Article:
I felt disappointed to find that I hadn't done anything, compared to what those geniuses, such as Newton and Einstein, had done.

Does the last part have to be the past perfect? Is it possible for the sentence to have the simple past there instead?
TakaDoes the last part have to be the past perfect? Is it possible for the sentence to have the simple past there instead?
Yes, the simple past is possible, but the past perfect is better. It emphasizes that Newton and Einstein's work preceded the work of the speaker.
I felt disappointed to find that I hadn't done anything, compared to what those geniuses, such as Newton and Einstein, had done.

Here we have 'hadn't done' before 'had done', and before 'hadn't done' we have 'felt'.

So when a sentence has 'past→past perfect1→past perfect2', does it mean 'past→past further back→past still further back'?
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That's the way I interpret it.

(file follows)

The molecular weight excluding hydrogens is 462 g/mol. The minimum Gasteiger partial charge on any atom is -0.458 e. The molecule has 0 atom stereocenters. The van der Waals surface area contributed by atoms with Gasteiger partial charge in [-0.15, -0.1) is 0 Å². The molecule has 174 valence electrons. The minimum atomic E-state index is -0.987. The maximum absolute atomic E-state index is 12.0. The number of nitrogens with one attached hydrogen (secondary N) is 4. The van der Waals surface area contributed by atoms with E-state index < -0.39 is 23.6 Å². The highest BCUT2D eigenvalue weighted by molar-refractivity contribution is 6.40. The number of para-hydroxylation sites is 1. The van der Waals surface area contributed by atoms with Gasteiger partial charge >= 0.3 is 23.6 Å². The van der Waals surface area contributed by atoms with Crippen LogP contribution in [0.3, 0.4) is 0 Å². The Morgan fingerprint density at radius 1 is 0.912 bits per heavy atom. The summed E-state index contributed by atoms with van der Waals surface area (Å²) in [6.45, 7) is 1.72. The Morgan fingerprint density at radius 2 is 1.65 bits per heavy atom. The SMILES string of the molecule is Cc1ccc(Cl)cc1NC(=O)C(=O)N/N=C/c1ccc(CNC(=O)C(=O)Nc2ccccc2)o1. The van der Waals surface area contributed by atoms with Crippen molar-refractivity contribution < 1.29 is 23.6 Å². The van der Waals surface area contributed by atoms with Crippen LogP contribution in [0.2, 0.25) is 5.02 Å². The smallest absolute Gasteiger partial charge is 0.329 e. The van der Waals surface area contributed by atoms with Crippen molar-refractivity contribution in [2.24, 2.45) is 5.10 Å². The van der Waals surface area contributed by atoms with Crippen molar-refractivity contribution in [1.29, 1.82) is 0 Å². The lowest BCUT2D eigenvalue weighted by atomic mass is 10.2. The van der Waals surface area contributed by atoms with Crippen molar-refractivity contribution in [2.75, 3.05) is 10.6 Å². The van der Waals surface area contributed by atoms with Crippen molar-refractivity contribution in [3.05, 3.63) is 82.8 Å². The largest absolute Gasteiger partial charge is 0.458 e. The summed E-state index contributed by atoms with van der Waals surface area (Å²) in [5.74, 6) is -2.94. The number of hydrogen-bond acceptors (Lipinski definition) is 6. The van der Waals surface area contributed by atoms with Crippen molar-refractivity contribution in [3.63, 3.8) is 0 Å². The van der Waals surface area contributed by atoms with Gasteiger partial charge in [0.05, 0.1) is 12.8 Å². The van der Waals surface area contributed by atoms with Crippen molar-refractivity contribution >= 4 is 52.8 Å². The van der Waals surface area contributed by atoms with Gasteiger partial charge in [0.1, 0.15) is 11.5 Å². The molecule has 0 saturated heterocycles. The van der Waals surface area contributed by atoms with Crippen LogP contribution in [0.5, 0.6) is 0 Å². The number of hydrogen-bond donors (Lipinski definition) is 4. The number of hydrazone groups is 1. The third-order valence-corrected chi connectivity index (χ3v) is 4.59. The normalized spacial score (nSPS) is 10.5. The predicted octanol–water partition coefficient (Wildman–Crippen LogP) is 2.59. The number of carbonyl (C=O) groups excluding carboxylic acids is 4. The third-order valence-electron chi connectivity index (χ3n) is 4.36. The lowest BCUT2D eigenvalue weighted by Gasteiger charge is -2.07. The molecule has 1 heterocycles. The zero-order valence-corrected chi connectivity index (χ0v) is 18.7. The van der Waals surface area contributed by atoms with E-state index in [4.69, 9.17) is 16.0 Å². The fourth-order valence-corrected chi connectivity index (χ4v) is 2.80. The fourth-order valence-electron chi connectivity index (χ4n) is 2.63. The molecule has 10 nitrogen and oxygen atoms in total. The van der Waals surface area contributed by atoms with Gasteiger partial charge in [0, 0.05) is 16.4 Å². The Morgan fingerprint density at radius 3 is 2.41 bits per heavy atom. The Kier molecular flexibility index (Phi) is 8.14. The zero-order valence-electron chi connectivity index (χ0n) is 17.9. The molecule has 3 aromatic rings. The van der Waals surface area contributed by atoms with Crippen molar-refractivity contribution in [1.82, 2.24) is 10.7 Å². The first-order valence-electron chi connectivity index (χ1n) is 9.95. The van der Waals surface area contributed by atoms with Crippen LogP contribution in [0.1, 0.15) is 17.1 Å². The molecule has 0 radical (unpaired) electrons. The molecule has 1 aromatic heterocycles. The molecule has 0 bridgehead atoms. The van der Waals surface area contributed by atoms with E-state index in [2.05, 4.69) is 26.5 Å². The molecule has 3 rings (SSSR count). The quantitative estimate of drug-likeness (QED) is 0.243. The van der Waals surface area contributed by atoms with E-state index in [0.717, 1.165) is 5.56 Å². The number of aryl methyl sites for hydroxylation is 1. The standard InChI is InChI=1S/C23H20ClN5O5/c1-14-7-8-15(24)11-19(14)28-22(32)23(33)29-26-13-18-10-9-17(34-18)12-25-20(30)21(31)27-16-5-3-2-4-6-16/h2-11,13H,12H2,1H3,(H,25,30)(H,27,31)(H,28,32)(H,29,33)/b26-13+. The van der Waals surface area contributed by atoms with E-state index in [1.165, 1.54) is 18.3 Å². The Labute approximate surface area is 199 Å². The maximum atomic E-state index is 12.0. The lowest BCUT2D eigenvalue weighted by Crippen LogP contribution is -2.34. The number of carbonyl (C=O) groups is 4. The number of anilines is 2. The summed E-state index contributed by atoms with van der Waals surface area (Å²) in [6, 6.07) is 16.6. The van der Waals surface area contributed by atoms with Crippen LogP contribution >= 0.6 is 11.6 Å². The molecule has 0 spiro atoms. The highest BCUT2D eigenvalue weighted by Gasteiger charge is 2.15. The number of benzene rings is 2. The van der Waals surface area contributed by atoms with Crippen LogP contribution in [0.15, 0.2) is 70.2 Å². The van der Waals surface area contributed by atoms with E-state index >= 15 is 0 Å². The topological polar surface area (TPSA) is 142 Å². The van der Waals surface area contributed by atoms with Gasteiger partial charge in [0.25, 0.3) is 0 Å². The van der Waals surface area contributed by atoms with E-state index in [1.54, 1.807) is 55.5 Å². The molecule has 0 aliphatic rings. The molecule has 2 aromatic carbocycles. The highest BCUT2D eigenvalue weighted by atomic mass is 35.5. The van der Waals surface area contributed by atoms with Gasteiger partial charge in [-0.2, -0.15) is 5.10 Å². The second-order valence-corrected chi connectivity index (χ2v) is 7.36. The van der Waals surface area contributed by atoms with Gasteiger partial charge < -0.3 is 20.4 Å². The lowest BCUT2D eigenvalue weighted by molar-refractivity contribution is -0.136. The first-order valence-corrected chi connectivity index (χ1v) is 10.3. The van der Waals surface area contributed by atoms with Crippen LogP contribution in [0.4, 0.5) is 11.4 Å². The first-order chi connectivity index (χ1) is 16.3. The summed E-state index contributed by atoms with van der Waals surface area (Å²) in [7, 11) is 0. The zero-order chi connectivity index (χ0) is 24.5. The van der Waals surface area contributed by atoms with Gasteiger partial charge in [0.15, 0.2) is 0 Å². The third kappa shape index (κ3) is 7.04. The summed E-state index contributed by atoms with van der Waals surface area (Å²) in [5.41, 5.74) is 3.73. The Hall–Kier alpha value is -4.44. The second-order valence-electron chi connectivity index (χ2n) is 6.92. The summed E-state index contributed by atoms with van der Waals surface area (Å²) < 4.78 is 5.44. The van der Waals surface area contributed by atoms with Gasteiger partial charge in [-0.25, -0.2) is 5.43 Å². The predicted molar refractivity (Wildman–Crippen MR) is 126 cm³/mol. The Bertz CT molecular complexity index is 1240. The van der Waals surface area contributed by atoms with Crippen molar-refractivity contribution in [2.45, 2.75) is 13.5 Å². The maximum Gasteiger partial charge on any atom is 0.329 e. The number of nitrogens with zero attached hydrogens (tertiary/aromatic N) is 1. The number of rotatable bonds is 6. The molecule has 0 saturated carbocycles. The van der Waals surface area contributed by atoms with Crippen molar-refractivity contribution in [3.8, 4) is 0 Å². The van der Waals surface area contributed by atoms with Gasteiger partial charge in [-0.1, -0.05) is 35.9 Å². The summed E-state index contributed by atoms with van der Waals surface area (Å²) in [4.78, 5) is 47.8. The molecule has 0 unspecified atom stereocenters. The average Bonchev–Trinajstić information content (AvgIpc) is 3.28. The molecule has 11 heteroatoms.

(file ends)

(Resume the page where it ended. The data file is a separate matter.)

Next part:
Certainly the action of "hadn't done" precedes the action "feeling".

Unfortunately, there is no past-past verb form to show an even earlier action, so the interpretation is from context.
I see. So such double past perfect usage doesn't sound redundant to your native ear?
TakaI see. So such double past perfect usage doesn't sound redundant to your native ear?
No, it is very common and entirely natural. I automatically infer the past/older past temporal relationship.
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simple past tense is almost always preferrable: "taka felt disappointed to find that i didn't do anything, compared to what those geniuses .... did.